Retired professor keeps teaching with the help of a feathery friend
In August, Betty Jean Craige retired from UGA. After 38 years, the University professor of comparative literature and director of the Willson Center for Humanities and Arts was ready for a change.
“I wanted to retire before I deteriorated in front of my students,” she says, smiling. “It was a race against time!”
Craige hasn’t lost her passion for education. She’s no longer in the classroom, but she’s still teaching. And she has a partner—Cosmo, her 10-year-old African Grey parrot.
Last year Craige published the memoir Conversations with Cosmo: At Home with an African Grey Parrot. The book details how Craige’s relationship with Cosmo began as an exploration into language acquisition and turned into something more profound.
“I got Cosmo thinking I’d have a hobby,” Craige says. “What I got was a housemate, and a good friend.”
“I find myself arguing with this little feathery person that’s six inches tall.”
Like most African Greys, Cosmo was 1 year old when she spoke her first word, “bird,” quickly followed by a sentence, “Cosmo is a bird.” By the age of 6 she had expanded her vocabulary to include more than a hundred words and two hundred phrases. She also learned to play jokes, like imitating a ringing telephone and announcing “Telephone for bird!”
These days Cosmo and Craige have conversations like the following, included in Conversations with Cosmo:
Cosmo: Cosmo is a birdy! Cosmo has feathers.
Craige: Yes, bird has feathers.
Cosmo: Bird has feathers. Cosmo is a bird.
Craige: Mary is a dog. Mary has fur.
Cosmo: Mary has fur. Mary is a doggy. Woo woo woo woo.
Cosmo’s facility with English made her a perfect subject for Erin Colbert-White (MS ’09), a graduate student in psychology who wanted to explore language development for her master’s thesis. With Craige’s blessing she recorded video of Cosmo speaking in various contexts, analyzing how Cosmo vocalized in each. There was some trial and error—during early shoots the camera wasn’t zoomed in enough to see Cosmo’s beak moving, and Colbert-White wasn’t able to distinguish between Cosmo’s and Craige’s voices, which sound very similar.
Craige and Cosmo interact with students at the Freedom to Grow Unschool in Hull. Visiting schools and retirement communities with Cosmo gives Craige a chance to educate people about the intelligence and emotional lives of animals.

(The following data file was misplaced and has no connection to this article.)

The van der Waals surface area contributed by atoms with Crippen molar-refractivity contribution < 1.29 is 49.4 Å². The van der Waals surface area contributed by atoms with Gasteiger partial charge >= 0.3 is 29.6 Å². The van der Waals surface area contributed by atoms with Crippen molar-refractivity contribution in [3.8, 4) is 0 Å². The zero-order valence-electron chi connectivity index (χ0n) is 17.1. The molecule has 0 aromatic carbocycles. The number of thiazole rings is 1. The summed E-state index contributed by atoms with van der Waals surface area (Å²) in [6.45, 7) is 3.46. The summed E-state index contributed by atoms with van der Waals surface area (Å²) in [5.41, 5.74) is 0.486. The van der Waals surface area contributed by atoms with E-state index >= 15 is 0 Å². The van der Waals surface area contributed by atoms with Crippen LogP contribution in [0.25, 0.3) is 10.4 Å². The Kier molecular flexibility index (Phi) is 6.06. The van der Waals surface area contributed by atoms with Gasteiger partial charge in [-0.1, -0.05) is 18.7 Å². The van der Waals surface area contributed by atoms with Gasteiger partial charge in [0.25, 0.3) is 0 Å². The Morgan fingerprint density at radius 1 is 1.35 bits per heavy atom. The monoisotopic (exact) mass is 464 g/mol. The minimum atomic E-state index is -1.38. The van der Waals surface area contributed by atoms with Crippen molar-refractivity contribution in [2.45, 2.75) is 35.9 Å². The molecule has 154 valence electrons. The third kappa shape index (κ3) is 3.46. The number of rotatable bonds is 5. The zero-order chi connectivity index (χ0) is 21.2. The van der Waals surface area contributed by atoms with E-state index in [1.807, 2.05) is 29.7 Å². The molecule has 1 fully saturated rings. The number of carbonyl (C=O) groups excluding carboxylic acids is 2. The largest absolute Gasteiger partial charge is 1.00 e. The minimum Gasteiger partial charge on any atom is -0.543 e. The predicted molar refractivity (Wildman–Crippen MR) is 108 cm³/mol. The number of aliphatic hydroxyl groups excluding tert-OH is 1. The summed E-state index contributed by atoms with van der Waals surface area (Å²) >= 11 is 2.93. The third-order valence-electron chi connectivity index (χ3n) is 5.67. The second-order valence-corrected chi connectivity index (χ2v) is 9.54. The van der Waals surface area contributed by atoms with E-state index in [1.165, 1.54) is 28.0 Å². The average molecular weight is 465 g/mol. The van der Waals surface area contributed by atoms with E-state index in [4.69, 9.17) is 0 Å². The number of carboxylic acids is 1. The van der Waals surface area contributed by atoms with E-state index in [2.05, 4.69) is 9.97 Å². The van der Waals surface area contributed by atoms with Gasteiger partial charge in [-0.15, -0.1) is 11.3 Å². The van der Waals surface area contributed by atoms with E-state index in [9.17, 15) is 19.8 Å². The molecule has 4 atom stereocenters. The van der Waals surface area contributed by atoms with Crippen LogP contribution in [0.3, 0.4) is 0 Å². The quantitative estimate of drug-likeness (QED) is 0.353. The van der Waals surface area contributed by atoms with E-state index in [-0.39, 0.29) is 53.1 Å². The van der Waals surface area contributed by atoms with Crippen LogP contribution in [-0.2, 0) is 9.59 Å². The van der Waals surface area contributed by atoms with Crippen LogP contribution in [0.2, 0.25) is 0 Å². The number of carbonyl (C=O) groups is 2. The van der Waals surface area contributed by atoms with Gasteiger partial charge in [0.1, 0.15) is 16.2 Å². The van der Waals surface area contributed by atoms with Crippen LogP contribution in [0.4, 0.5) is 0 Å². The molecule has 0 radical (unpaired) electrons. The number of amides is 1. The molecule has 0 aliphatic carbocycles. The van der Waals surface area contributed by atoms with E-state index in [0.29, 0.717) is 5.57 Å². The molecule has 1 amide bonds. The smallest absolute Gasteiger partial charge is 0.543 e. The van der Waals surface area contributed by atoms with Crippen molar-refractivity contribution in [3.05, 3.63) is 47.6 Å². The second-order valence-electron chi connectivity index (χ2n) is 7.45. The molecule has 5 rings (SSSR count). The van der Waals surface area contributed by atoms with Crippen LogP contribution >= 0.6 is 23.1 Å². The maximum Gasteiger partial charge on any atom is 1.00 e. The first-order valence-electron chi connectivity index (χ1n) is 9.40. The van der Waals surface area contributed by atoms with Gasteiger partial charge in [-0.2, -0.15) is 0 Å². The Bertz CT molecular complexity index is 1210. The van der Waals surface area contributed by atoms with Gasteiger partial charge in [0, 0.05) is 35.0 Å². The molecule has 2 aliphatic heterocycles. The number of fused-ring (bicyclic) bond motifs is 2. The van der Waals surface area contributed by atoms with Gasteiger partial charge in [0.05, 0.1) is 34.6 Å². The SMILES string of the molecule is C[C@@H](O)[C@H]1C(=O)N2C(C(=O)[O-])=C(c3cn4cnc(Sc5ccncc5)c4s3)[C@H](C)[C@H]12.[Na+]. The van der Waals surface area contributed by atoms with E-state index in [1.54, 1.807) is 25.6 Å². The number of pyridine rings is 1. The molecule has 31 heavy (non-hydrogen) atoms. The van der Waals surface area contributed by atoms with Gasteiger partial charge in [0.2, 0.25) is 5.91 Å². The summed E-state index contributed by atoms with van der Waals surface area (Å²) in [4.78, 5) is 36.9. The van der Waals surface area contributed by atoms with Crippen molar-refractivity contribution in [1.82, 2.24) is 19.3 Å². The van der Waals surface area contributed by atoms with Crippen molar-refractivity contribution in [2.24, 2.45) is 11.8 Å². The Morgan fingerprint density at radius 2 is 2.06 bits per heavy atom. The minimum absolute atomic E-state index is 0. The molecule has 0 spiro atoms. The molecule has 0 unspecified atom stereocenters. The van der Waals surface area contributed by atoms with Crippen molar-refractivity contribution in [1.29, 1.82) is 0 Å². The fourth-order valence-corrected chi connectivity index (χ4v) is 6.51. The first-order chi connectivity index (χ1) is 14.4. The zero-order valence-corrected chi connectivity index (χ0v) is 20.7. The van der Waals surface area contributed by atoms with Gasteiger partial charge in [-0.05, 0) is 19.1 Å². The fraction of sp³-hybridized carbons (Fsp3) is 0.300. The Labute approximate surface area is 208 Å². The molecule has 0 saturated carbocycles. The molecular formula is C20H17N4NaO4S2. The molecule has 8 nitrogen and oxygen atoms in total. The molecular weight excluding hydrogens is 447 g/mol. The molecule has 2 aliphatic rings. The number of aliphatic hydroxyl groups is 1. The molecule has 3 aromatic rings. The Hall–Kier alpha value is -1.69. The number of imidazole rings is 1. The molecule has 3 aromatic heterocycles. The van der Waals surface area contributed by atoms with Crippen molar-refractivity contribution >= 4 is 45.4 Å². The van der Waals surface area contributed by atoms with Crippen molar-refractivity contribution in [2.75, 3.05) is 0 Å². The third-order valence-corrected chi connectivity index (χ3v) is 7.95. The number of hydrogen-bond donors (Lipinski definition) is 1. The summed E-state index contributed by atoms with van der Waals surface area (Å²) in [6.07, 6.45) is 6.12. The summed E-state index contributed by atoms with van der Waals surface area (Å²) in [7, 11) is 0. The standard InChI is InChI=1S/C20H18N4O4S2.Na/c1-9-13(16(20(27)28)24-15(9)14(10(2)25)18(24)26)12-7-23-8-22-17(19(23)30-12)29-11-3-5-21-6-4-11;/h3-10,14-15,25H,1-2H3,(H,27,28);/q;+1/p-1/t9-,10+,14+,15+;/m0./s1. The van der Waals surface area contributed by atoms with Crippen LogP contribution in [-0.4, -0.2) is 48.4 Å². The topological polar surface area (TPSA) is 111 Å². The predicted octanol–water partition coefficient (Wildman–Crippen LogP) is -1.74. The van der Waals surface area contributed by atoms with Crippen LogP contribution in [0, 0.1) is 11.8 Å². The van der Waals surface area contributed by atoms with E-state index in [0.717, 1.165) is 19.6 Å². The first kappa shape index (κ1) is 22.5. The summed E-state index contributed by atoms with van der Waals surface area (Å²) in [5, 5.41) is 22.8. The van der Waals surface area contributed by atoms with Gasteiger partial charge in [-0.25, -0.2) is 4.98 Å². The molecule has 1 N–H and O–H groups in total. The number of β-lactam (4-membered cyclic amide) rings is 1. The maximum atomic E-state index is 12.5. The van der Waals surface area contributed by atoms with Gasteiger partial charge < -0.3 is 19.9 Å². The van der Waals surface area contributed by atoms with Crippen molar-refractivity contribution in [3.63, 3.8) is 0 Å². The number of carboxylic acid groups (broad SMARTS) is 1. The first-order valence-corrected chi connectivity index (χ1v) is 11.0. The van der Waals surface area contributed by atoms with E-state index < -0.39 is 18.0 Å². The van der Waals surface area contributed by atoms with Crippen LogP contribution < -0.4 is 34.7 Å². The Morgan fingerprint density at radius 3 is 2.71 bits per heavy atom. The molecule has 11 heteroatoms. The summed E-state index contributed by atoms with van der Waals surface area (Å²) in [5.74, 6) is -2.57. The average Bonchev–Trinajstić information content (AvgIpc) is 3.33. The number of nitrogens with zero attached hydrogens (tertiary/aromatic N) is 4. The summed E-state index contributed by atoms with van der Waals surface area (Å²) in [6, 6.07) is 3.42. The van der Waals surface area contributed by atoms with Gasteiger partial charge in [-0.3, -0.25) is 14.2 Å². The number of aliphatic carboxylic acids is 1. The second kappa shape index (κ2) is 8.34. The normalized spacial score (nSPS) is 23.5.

In addition to serving as a research subject, Cosmo is something of an unofficial ambassador for the animal world. For years Craige has taken her to visit schools and retirement communities. Cosmo particularly enjoys being around children.
“When Cosmo hears children, Cosmo laughs and says, ‘Cosmo wanna poop.’ And the children laugh at ‘poop,’ and then Cosmo says ‘Poop!’ and the children laugh some more. And then she rings the phone,” Craige says. “She really shows off for children.”
Cosmo has her own website and more than 4,700 Facebook friends (search Cosmo Talks). In December Craige began writing “Cosmo Talks,” a column for the Athens Banner-Herald, a project that allows her to reach a large audience and explore topics like animal behavior, language development and environmental issues by using Cosmo as a starting point.
“I really want for people of all ages, but especially children, to know that other nonhuman animals have feelings and ideas and thoughts and can feel happiness and pain and that sort of thing,” Craige says. “The younger the child is when the child understands that, the better a citizen of the biotic community he or she may be.”
Cosmo wears a lot of figurative hats but her most important role is at home, where she is a lively companion for Craige and her two American Eskimo dogs. Cosmo chases the dogs, investigates the contents of drawers, tells jokes to get the attention of dinner guests and converses constantly with Craige.
“Sometimes I have two dogs barking, a bird barking and my cell phone barking,” Craige says. “I’m not sure whether to answer the phone or check for a burglar.”
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